X-31 Flying Beyond the Stall & Elegance in Flight - F-16XL

Experimental aircraft including -but not limited to- X-planes, from the Bell X-1 to the Su-47
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spazsinbad

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Unread post27 Feb 2018, 08:53

The two PDFs are from these original web pages: http://aviationarchives.blogspot.com.au/

http://aviationarchives.blogspot.com.au ... stall.html
&
http://aviationarchives.blogspot.com.au ... story.html

X-31 Flying Beyond the Stall & Elegance in Flight (The F-16XL Story)

https://www.docdroid.net/wVJKKd1/flying ... -stall.pdf (11Mb)

https://www.docdroid.net/7c9vLN7/elegan ... -story.pdf (5.6Mb)

Captions from combined X-31 FCLP Trials: “X-31 flying a simulated carrier approach at Edwards AFB using a Fresnel Lens Optical Landing System reference system. (NASA DFRC)” & “The X-31 executing a go-around following its simulated carrier approach; note the FLOLS in the lower left of the photograph. (NASA DFRC)”
"...The X-31, having not been designed as a carrier airplane, presented challenges to its use in a carrier-landing evaluation. First, the X-31 had an approach speed of approximately 170 knots calibrated airspeed, reflecting its sharply swept fixed-delta planform. Typical carrier aircraft are designed for an approach speed of 140 knots calibrated airspeed or less. The X-31’s high approach speed resulted in high closure speeds on the landing area, and thus in less time for the pilot to make flightpath corrections on final approach, which was exacerbated by a low-drag configuration that necessitated low approach power settings. This could have been a problem because, by its very nature, thrust vectoring requires relatively high power settings. Additionally, low power settings made glide-slope control more difficult due to slower engine response. Low power settings also resulted in poor go-around, or “wave-off,” performance. An automatic disengage feature was incorporated into the software when the power-lever angle (i.e., throttle angle) dropped below 55° to avoid quasi-tailless operation at insufficient thrust levels. The high approach speed also caused high rates of descent on final approach at the normal carrier approach glide slope of 3.25°.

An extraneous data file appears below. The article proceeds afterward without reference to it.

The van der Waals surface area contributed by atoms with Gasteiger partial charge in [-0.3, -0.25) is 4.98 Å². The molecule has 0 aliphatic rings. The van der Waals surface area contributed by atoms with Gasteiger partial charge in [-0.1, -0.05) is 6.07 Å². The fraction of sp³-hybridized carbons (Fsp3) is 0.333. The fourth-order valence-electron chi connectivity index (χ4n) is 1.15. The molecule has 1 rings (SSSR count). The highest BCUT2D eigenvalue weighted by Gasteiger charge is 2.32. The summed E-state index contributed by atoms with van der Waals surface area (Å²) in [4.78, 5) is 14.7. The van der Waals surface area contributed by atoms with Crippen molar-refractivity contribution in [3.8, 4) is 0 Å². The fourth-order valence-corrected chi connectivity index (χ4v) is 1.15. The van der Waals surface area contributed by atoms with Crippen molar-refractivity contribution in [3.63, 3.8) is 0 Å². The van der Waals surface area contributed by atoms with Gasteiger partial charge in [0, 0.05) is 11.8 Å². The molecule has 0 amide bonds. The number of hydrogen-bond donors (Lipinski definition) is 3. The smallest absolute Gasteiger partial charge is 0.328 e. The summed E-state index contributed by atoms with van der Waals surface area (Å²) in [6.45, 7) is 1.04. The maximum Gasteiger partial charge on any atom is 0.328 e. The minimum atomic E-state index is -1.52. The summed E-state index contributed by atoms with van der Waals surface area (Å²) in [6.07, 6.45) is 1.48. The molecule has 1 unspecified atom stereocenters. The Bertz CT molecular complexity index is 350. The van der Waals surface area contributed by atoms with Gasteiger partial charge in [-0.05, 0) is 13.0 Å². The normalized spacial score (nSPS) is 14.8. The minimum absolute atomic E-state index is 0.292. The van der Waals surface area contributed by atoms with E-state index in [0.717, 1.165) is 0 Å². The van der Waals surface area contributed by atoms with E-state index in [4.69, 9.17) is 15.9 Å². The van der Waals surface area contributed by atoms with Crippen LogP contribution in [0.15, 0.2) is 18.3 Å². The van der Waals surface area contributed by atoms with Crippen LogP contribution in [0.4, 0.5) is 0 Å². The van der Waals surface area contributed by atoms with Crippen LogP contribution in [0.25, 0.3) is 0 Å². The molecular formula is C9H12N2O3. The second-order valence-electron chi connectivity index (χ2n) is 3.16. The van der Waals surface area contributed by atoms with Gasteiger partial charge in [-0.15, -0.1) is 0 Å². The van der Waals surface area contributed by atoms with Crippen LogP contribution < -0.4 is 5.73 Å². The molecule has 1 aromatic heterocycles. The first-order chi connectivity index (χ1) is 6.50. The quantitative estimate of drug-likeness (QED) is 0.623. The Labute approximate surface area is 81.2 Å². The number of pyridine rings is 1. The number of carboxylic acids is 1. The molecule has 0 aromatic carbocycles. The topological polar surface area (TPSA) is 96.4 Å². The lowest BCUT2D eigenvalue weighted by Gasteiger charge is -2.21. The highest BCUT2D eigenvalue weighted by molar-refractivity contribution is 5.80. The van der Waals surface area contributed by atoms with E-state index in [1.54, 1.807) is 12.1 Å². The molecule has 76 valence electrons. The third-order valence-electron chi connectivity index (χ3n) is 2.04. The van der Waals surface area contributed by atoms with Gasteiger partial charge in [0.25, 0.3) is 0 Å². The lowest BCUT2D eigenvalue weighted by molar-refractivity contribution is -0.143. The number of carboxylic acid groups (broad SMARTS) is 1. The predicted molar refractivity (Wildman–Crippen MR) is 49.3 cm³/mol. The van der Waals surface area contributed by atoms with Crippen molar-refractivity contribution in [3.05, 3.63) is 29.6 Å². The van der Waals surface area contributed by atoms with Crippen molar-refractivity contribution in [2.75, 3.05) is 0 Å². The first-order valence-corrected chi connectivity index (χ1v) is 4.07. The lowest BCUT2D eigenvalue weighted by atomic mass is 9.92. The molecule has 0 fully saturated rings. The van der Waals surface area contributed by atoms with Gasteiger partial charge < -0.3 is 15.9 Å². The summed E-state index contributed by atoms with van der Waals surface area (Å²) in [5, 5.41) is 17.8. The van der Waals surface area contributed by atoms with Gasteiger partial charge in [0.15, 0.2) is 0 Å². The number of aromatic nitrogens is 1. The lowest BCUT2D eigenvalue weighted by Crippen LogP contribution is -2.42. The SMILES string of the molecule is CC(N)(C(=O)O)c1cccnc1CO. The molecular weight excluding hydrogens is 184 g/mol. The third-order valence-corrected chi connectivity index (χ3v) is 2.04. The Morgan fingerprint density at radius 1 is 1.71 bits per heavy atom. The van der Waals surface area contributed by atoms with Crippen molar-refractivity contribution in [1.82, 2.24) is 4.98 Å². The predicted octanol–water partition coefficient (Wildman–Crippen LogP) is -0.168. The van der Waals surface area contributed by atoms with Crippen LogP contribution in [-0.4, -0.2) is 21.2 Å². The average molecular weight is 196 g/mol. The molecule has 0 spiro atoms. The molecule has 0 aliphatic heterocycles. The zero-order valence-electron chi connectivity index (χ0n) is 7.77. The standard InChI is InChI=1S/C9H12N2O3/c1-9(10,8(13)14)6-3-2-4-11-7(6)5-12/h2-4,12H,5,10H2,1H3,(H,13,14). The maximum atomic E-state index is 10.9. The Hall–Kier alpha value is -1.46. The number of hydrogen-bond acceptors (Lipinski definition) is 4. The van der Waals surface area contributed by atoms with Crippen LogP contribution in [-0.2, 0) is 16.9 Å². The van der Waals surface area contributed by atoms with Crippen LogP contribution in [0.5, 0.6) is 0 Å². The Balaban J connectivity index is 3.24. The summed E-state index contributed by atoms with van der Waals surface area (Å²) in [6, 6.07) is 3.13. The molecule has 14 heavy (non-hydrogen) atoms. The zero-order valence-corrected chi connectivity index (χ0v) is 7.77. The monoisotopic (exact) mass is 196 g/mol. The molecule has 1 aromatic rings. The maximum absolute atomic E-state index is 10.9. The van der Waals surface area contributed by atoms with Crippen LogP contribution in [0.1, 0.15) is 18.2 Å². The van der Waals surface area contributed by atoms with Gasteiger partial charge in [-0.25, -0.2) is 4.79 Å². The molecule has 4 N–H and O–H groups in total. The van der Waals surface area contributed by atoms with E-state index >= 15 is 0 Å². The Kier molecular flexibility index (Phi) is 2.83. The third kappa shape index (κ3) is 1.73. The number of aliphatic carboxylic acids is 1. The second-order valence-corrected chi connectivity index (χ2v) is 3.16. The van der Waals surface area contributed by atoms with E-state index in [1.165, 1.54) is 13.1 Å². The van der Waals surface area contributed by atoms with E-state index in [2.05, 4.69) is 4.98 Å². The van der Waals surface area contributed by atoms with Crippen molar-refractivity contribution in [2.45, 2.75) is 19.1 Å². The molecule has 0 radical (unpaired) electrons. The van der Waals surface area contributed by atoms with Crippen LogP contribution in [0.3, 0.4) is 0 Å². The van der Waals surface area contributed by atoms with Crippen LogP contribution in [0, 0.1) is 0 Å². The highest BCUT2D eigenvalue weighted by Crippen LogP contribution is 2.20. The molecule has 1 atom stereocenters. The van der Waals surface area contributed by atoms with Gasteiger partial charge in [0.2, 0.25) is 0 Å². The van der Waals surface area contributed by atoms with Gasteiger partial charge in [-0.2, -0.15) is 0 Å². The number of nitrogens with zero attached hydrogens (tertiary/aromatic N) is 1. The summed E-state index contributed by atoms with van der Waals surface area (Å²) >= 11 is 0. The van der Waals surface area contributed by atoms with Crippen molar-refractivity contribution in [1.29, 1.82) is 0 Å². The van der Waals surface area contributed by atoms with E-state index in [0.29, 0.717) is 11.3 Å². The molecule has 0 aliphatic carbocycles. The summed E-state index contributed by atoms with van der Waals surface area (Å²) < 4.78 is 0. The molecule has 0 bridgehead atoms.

Another issue that made the X-31 challenging was its delta planform. Delta aircraft have an inherently higher-than-average angle of attack during landing approaches that, in extreme form, can compromise the pilot’s ability to see the runway (this was why, for example, the Concorde SST had a so-called “droop” nose that lowered for takeoff and landing). The X-31’s planform gave it a carrier-approach angle of attack of 12°, affording its pilot a barely acceptable over-the-nose field of view. Higher approach angles were thus not possible due to visual field-of-view problems and unacceptable visual distortion through the windscreen...."

The eight page PDF is the X-31 FCLP story (I will make 4 pages from the eight by reprinting to two per page). The changed to the original is to fit my PDF form factor.
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X-31 FCLP TIF.jpg
X-31 Goes to Sea Flying Beyond the Stall pp8.pdf
(2.4 MiB) Downloaded 795 times
A4G Skyhawk: www.faaaa.asn.au/spazsinbad-a4g/ & www.youtube.com/channel/UCwqC_s6gcCVvG7NOge3qfAQ/videos?view_as=subscriber
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juretrn

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Unread post27 Feb 2018, 11:38

Thanks for this, spaz!
I am definitely looking forward to reading about these two fascinating projects!
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spazsinbad

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Unread post02 Mar 2018, 10:11

X-29A Sweeping Forward: https://www.docdroid.net/SJS6jjc/sweeping-forward.pdf (2.7Mb)

"The first Grumman X-29A FSW demonstrator in flight over the Edwards range, 1985. (NASA)"
Attachments
X-29Anumber1in1985.png
A4G Skyhawk: www.faaaa.asn.au/spazsinbad-a4g/ & www.youtube.com/channel/UCwqC_s6gcCVvG7NOge3qfAQ/videos?view_as=subscriber

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